• irritability, restlessness, feeling anxious
  • depression
  • disorientation
  • seeing, feeling or hearing things that are not there (also called hallucinations)
  • dream abnormalities, difficulty sleeping
  • sleep walking

These are usually mild side effects of MONTELUKAST SANDOZ® 4, 5, 10.

Tell your doctor immediately if you notice any of the following:

  • skin rash or itchiness
  • increased tendency to bleed, bruising
  • fast or irregular heart beats, also called palpitations
  • symptoms of liver disease such as nausea, vomiting, loss of appetite, feeling generally unwell, fever, itching, yellowing of the skin and eyes, and dark coloured urine
  • suicidal thoughts and actions

These may be serious side effects.

You may need urgent medical attention. Serious side effects are rare.

If any of the following happen, stop taking MONTELUKAST SANDOZ® 4, 5, 10 and tell your doctor immediately or go to accident and emergency at your nearest hospital:

  • swelling of the face, lips, mouth, throat or tongue which may cause difficulty in breathing or swallowing
  • pinkish, itchy swellings on the skin, also called hives or nettlerash, severe skin reactions that may occur without warning
  • seizure

These may be serious side effects. If you have them, you may be having a serious allergic reaction to MONTELUKAST SANDOZ® 4, 5, 10. You may need urgent medical attention. These side effects are rare.

Other side effects not listed above may also occur in some patients.

Tell your doctor if you notice any other effects.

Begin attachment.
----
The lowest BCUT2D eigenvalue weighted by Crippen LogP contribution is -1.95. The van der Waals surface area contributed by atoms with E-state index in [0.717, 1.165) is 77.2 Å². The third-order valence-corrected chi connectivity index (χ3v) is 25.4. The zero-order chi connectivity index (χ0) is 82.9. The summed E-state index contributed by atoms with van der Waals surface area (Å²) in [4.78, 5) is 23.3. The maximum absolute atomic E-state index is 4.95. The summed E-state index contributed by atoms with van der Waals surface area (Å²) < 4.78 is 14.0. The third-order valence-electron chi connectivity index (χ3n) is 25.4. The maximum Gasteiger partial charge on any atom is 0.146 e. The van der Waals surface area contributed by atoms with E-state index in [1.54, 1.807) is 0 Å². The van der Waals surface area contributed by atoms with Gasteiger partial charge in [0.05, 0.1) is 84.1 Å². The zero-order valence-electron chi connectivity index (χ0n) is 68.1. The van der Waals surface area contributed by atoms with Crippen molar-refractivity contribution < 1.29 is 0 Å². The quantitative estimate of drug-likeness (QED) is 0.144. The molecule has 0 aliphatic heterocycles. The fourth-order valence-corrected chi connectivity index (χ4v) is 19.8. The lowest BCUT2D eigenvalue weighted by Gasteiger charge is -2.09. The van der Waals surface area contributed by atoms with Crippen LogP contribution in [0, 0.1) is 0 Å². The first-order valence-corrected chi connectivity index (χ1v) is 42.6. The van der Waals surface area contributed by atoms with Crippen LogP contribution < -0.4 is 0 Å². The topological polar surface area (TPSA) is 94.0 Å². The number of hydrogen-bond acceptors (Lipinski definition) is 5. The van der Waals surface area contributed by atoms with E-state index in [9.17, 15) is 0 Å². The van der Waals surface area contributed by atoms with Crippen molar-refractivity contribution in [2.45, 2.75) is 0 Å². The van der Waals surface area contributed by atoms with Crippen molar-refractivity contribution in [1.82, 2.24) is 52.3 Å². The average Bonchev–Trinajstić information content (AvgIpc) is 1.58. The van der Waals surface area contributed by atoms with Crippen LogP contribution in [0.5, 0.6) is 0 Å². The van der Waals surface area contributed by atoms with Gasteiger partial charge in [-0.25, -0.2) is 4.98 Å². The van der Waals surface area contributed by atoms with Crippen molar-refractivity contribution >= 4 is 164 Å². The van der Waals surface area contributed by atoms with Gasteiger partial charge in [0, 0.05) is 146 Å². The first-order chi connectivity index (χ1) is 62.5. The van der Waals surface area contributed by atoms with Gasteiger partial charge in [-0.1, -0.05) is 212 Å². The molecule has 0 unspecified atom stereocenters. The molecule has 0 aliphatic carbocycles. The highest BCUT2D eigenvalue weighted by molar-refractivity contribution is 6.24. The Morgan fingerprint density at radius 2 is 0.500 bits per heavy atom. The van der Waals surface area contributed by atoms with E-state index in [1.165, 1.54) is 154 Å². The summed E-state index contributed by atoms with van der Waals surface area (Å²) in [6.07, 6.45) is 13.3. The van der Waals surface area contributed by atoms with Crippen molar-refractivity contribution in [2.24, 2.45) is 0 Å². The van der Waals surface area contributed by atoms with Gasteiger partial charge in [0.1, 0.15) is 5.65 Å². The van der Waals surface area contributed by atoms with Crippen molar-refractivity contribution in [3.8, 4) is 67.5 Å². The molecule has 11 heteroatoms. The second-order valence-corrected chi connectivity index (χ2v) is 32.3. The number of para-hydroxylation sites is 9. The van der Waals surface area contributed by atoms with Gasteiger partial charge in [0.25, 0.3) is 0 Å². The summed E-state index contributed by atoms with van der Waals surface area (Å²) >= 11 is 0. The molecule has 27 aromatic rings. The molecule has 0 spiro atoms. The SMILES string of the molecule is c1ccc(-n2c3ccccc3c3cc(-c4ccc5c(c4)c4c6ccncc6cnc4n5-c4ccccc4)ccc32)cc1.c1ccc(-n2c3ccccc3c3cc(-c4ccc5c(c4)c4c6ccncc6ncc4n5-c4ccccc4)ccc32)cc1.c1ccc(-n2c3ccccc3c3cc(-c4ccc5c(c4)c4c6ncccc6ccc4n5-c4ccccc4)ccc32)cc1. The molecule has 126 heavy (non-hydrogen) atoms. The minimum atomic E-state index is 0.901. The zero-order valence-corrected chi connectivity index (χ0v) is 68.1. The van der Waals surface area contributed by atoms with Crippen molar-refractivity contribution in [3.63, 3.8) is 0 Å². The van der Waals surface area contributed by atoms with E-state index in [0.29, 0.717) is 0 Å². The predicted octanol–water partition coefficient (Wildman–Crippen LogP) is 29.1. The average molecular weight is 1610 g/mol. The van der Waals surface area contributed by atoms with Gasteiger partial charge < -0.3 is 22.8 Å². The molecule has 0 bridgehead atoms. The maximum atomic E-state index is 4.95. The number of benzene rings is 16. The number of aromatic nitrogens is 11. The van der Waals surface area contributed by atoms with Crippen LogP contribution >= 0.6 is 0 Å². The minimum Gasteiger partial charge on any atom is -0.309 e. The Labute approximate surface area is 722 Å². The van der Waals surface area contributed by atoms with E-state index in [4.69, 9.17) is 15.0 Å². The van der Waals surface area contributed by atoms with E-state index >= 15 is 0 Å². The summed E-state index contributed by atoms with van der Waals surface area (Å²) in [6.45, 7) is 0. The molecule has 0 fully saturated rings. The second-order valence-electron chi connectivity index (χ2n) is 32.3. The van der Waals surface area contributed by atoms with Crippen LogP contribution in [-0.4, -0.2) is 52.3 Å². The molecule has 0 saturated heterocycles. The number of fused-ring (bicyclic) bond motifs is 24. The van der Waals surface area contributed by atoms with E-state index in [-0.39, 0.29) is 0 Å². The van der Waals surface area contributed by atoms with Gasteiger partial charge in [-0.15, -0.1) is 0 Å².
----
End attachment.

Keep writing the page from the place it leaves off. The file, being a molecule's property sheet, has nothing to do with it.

After using it

Storage

Keep your tablets in the blister pack until it is time to take them.

If you take the tablets out the blister pack they may not keep well.

Keep MONTELUKAST SANDOZ® 4, 5, 10 in a cool dry place, away from light, where the temperature stays below 25°C.

Do not store it or any other medicine in the bathroom or near a sink.

Do not leave it in the car or on window sills.

Heat and dampness can destroy some medicines.

Keep it where children cannot reach it.

A locked cupboard at least one-and-a-half metres above the ground is a good place to store medicines.

Disposal

If your doctor tells you to stop taking the tablets, or the tablets have passed their expiry date, ask your pharmacist what to do with any that are left over.

Product description

What it looks like

MONTELUKAST SANDOZ® 4, 5, 10 comes as three types of tablets:

  • 10 mg tablet - Beige coloured, rounded square, biconvex, film coated tablet debossed "M10" on one side and plain on other side.
  • 5 mg chewable tablet - Pink colored, mottled, round, biconvex, uncoated chewable tablet, debossed "M5" on one side and plain on other side.